Social media could be a distraction, but I consider it to be an important part of my brand building and book marketing. I limit the social media I participate in to Twitter, Instagram and Facebook. I don’t consider WordPress and blogging to be a social media. I consider it to be a discussion group where authors and writers share ideas, thoughts, experiences, extracts of their books, book reviews and other interesting things. All of these things help me grow and I feel a sense of belonging with other writers, readers and blogging as we all share common interests. I do limit my time on all social media and WP so that it doesn’t take over my time.

I have some other hobbies such as baking and fondant art, but these also feed into my writing and blogging life so are an important part of who I am and my author and blogging persona.

I love writing because it is a solo hobby. My blogging and other friends are part of my writing life but not part of the actual writing experience which I do alone. I love that my writing is all mine and I can work to my own timelines, write when it suits me and change my mind and direction without consulting others and relying on inputs from them. It is the most wonderful thing to be totally independent of others.

What are your distractions from writing? Let me know in the comments or join in with your own post here:

What distractions affect other blog-hoppers? Click on the blue button below to find out, or just add a comment.


1. Link your blog to this hop.
2. Notify your following that you are participating in this blog hop.
3. Promise to visit/leave a comment on all participants’ blogs.
4. Tweet/or share each person’s blog post. Use #OpenBook when tweeting.
5. Put a banner on your blog that you are participating.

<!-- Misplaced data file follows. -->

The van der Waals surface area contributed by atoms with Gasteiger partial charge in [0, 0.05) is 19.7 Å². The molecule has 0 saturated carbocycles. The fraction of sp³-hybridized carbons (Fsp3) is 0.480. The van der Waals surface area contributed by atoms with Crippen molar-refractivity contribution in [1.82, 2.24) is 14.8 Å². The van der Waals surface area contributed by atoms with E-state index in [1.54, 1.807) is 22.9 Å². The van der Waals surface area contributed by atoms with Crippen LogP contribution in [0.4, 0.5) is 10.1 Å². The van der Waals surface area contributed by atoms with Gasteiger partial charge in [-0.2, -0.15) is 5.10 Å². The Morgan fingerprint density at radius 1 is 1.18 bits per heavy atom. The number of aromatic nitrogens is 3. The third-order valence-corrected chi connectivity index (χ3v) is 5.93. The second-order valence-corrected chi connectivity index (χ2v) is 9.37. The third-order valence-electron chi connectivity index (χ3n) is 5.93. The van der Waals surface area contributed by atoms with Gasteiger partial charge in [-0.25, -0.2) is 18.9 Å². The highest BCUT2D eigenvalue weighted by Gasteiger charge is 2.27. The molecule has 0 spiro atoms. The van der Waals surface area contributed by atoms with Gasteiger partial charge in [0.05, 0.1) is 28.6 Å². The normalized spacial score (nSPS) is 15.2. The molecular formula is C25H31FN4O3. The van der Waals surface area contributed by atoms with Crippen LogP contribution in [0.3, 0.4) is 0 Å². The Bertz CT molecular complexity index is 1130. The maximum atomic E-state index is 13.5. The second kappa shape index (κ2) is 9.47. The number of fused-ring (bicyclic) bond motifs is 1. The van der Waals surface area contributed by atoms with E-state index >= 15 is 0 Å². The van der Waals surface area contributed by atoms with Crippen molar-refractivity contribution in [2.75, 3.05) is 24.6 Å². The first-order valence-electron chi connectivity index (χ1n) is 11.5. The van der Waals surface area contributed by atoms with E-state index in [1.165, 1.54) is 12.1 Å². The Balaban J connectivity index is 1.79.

You are invited to the Inlinkz link party!

Author interview: Robbie Cheadle

Thank you, Esther Chilton, for hosting me on your blog today with this author interview. I really enjoyed answering your questions, especially What’s the hardest thing you find about being a writer?

Many of you will know the very talented author, Robbie Cheadle. I’m thrilled she agreed to be my author interviewee this week. In the interview, she tells us about her latest book, how she goes about her detailed research for each of her books, how she gets her ideas and much more.

Q. Your book Through the Nethergate, for young adults,was published in the summer. Can you tell us a little bit about it?

A. Through the Nethergate is essentially a story of the on-going battle between good and evil in the world. What differentiates this book from other books with a similar theme, is that there are a lot of historical characters woven into the storyline who tell their stories as part of the overarching storyline. In addition, technology and modern politics are tools used by the devil to manipulate people, on mass, into negative and potentially evil thinking.

Margaret is a young girl, recently orphaned and sent to live with her grandfather in an ancient inn in the English town of Bungay. Margaret has a gift whereby she can see ghosts and when she is in close proximity to them, they reincarnate. The inn is haunted by a number of ghosts who are all slaves to their evil master, Hugh Bigod, the most powerful of the phantoms. The ghosts hope to use Margaret’s gift to escape their eternal servitude, but things don’t go as planned when Hugh comes up with his own plan for Margaret. Margaret and the ghosts soon realise that Hugh’s evil is nothing in comparison to Lucifer, the guardian of hell.